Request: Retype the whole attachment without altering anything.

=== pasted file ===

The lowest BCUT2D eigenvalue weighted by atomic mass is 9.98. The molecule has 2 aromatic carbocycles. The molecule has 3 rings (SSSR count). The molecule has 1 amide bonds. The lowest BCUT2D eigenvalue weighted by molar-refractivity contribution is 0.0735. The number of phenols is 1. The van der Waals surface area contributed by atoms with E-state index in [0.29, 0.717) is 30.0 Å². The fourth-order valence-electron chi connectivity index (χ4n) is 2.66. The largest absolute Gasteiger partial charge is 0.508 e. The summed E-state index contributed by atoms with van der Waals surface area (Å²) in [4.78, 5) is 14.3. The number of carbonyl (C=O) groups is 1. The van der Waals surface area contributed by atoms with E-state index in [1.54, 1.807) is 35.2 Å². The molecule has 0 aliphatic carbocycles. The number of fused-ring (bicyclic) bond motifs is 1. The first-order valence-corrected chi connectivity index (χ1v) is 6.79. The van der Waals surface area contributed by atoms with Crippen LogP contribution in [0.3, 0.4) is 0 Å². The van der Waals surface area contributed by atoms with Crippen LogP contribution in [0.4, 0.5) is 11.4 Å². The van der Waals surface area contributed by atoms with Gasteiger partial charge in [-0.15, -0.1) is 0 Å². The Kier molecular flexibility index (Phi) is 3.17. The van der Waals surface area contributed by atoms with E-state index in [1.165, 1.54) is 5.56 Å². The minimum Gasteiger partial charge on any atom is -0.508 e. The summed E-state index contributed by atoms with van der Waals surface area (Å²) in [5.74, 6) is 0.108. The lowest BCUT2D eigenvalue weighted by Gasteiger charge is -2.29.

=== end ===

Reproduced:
The lowest BCUT2D eigenvalue weighted by atomic mass is 9.98. The molecule has 2 aromatic carbocycles. The molecule has 3 rings (SSSR count). The molecule has 1 amide bonds. The lowest BCUT2D eigenvalue weighted by molar-refractivity contribution is 0.0735. The number of phenols is 1. The van der Waals surface area contributed by atoms with E-state index in [0.29, 0.717) is 30.0 Å². The fourth-order valence-electron chi connectivity index (χ4n) is 2.66. The largest absolute Gasteiger partial charge is 0.508 e. The summed E-state index contributed by atoms with van der Waals surface area (Å²) in [4.78, 5) is 14.3. The number of carbonyl (C=O) groups is 1. The van der Waals surface area contributed by atoms with E-state index in [1.54, 1.807) is 35.2 Å². The molecule has 0 aliphatic carbocycles. The number of fused-ring (bicyclic) bond motifs is 1. The first-order valence-corrected chi connectivity index (χ1v) is 6.79. The van der Waals surface area contributed by atoms with Crippen LogP contribution in [0.3, 0.4) is 0 Å². The van der Waals surface area contributed by atoms with Crippen LogP contribution in [0.4, 0.5) is 11.4 Å². The van der Waals surface area contributed by atoms with Gasteiger partial charge in [-0.15, -0.1) is 0 Å². The Kier molecular flexibility index (Phi) is 3.17. The van der Waals surface area contributed by atoms with E-state index in [1.165, 1.54) is 5.56 Å². The minimum Gasteiger partial charge on any atom is -0.508 e. The summed E-state index contributed by atoms with van der Waals surface area (Å²) in [5.74, 6) is 0.108. The lowest BCUT2D eigenvalue weighted by Gasteiger charge is -2.29.